An audio version of Midnight at the Bright Ideas Bookstore is also available.

4 Stars. A Propensity to Discuss Review.

Check out all the books, movies and TV shows I have reviewed on the blog by clicking this link.  

This post may contain affiliate links. I would never include an affiliate link on any product that I would not completely endorse. So if you choose to purchase through this link, I get a small payment that does not affect your price at all. And I wholeheartedly recommend these linked products!

Disclosure of Material Connection: I received this book free from NetGalley in return for an honest review. I received this book free from NetGalley in return for an honest review. I was not required to write a positive review. The opinions I have expressed are my own. I am disclosing this in accordance with the Federal Trade Commission’s 16 CFR, Part 255: “Guides Concerning the Use of Endorsements and Testimonials in Advertising.”

The Chemist by Stephenie Meyer

A while back I purchased The Chemist by Stephenie Meyer, but it sat on a shelf unread. I’m not really sure why, as I read and really liked The Host and to be honest, I loved the Twilight series.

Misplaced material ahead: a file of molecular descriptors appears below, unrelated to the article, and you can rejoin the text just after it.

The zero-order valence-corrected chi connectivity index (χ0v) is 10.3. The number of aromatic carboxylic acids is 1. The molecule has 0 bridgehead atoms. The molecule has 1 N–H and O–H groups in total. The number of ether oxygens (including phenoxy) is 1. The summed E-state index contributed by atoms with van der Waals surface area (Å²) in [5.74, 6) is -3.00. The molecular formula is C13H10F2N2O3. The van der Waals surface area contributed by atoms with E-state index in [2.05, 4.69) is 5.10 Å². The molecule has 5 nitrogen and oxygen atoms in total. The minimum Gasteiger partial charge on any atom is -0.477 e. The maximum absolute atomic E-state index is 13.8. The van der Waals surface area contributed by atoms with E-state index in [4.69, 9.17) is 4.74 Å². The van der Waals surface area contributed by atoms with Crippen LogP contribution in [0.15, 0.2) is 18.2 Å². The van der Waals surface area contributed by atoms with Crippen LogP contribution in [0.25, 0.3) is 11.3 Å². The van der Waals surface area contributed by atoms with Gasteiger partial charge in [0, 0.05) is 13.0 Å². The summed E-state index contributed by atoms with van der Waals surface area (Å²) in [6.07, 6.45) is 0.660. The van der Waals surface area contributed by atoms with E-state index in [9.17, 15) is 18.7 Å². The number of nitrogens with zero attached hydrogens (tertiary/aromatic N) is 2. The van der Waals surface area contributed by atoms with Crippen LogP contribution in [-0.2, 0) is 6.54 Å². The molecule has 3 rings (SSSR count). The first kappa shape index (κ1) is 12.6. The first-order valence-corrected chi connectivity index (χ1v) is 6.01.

This book, however, is a far cry from Twilight! Where that series has been raked over the coals by many reviewers, critics, feminists and the like for having a weak female character, The Chemist is 180 degrees in the opposite direction!

The Chemist. A Propensity to Discuss review.

Alex/Julianna is quite formidable. Having worked for a government agency of operations so dark, the organization didn’t even have a name, her work was to stop terror attacks from reaching American soil. But when someone in that agency turned the tables, Alex became the hunted.

After being on the run for 3 years, her former handler has found her, assured her she is safe and is asking her to come back and stop what could be the worst terror attack the world has ever seen. Her conscience won’t let her walk away, so she walks back into a world of people who want her dead. But this time she has more to protect than ever before.